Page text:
Cloudy Thoughts – D’Entrecasteaux

Cloudy Thoughts - D'Entrecasteaux, mixed media on paper, 61x81 cms
Cloudy Thoughts – D’Entrecasteaux, mixed media on paper, 61×81 cms

My main interest here is in the sea and the sky; in the way these elements dominate the landscape and make humankind’s efforts at control look insubstantial. The sky, on this rainy day, set a sombre tone that was reflected in the waters of the Channel. The scene evoked thoughts about the transience and insignificance of my life compared to the sublime power of the natural world, and the verses from the Rubaiyat of Omar Khayyam included in the work give expression to these thoughts. It’s probably not possible to read the verses from this image, so here they are:


Into this Universe and Why not Knowing
nor whence, like water willy-nilly flowing;
and out of it, as wind along the Waste,
I know not Whither, willy-nilly blowing.

When You and I behind the Veil are past,
Oh, but the long, long while the World shall last,
Which of our Coming and Departure heeds
As the Sea’s self should heed a pebble-cast.

And that inverted Bowl they call the Sky,
Whereunder crawling coop’d we live and die,
Lift not your hands to It for help–for It
As impotently moves as you or I.

A number of different processes and materials were used in this work. Silver leaf was laid down over some areas of the sky and a verdigris preparation was used as underpainting on the land and areas of the sea. The scene was then painted in acrylic paint. Some collage elements are included in the sky and for the text. The work was then coated in encaustic medium to give depth to the colours and to enhance the surface texture of the work. Details of the sea were added with oil paint and stylized cloud shapes were stenciled into some areas of the sky with the intent of contradicting a straightforward naturalistic reading of the work.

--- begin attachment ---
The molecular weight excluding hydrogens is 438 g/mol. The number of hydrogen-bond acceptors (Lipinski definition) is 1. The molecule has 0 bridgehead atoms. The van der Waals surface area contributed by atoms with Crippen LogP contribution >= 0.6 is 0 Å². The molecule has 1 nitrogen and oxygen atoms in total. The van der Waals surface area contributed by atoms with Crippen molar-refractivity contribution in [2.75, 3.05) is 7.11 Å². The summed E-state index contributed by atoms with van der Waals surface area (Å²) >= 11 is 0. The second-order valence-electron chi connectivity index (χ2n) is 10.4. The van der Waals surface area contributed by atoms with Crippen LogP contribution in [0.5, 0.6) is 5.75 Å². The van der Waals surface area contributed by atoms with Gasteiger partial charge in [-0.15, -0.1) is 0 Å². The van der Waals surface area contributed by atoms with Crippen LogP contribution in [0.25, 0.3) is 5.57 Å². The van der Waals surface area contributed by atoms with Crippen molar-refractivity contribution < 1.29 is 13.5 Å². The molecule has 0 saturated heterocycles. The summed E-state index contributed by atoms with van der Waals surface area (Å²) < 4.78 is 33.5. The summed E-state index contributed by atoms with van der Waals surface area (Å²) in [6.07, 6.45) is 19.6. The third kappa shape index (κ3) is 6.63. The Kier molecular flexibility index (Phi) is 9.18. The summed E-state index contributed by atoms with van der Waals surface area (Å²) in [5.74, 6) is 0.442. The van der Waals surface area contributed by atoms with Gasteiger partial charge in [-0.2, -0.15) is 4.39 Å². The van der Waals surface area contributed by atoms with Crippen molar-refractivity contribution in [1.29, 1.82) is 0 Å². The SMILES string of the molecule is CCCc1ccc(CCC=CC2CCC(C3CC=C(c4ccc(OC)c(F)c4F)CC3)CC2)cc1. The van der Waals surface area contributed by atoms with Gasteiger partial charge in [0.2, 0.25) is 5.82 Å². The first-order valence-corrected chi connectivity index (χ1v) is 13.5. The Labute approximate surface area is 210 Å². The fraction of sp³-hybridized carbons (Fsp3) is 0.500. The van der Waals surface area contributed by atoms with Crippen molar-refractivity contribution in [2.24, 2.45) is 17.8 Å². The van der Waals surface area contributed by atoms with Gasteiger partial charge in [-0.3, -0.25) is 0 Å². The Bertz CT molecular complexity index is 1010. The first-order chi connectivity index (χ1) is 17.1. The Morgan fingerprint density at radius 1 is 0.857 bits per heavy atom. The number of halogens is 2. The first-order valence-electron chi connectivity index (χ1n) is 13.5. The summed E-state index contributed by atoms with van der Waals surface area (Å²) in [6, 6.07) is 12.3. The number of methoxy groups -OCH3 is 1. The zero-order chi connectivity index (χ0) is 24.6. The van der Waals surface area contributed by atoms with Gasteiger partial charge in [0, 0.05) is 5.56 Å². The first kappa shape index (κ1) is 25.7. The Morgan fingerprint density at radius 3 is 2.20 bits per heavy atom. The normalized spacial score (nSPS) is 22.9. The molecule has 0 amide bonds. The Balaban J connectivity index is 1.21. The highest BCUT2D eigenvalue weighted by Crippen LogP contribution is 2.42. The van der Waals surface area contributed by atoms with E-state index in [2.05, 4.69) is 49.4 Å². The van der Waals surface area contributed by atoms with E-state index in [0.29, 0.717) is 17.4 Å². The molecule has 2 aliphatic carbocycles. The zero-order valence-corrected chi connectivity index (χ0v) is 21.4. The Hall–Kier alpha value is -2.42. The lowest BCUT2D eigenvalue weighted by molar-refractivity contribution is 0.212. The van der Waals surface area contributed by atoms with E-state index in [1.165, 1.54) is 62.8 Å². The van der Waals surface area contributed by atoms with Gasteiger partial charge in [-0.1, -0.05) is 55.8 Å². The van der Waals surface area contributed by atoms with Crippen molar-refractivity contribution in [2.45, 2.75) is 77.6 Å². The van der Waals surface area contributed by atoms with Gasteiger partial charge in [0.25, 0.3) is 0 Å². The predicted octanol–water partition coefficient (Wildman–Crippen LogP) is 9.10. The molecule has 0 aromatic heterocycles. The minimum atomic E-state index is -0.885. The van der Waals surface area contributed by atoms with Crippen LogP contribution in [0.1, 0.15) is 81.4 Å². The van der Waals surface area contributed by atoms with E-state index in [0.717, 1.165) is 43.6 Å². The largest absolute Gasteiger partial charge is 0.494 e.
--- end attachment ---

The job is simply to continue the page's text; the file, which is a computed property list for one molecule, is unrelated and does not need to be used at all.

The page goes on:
Mr. Darwin’s Lovely Thought – The Tangled Bank

Mr. Darwin's Lovely Thought 65x50 cms, Pen and Ink on Canson paper
Mr. Darwin’s Lovely Thought
65×50 cms, Pen and Ink on Canson paper

“It is interesting to contemplate a tangled bank, clothed with many plants of many kinds, with birds singing on the bushes, with various insects flitting about and with worms crawling through the damp earth and to reflect that these elaborately constructed forms, so different from each other and dependent upon each other in so complex a manner, have all been produced by laws acting around us.”
Charles Darwin, On the Origin of Species, 6th Edn. (from the final paragraph).

Mr. Darwin's Lovely Thought - detail 1 - Pen and Ink on Canson paper Rainbow bee-eater and carpet python
Mr. Darwin’s Lovely Thought – detail 1 – Pen and Ink on Canson paper
Rainbow bee-eater and carpet python
Splendid Wren, Black Striped Wallaby, Golden Orb Spider, Eastern Water Dragon and Lamingon Crayfish.
Splendid Wren, Black Striped Wallaby, Golden Orb Spider, Eastern Water Dragon and Lamingon Crayfish.

This is a famous quote, and I came across it again a couple of weeks ago in a book about the concept of the sublime in art, as it happens. I started to think about doing a drawing based on my own neck of the woods in sub-tropical South-East Queensland, with the plants and animals that are so familiar to me. It took a lot of work to plan and many, many hours dotting away with very fine point pens, but I’m happy with the result. I have submitted the work for a major drawing prize, and have got my fingers crossed for a spot in the finals. In this drawing I have tried to depict a dense web of interconnected life, rich with pattern and detail, through which the eye has to wander slowly to pick out all the animals (29 of them) and various types of plants (more than 15). The style of the drawing is intended to evoke the feel of 19th century hatural history engravings and also has been influenced by the complex fantasies of Arthur Rackham.

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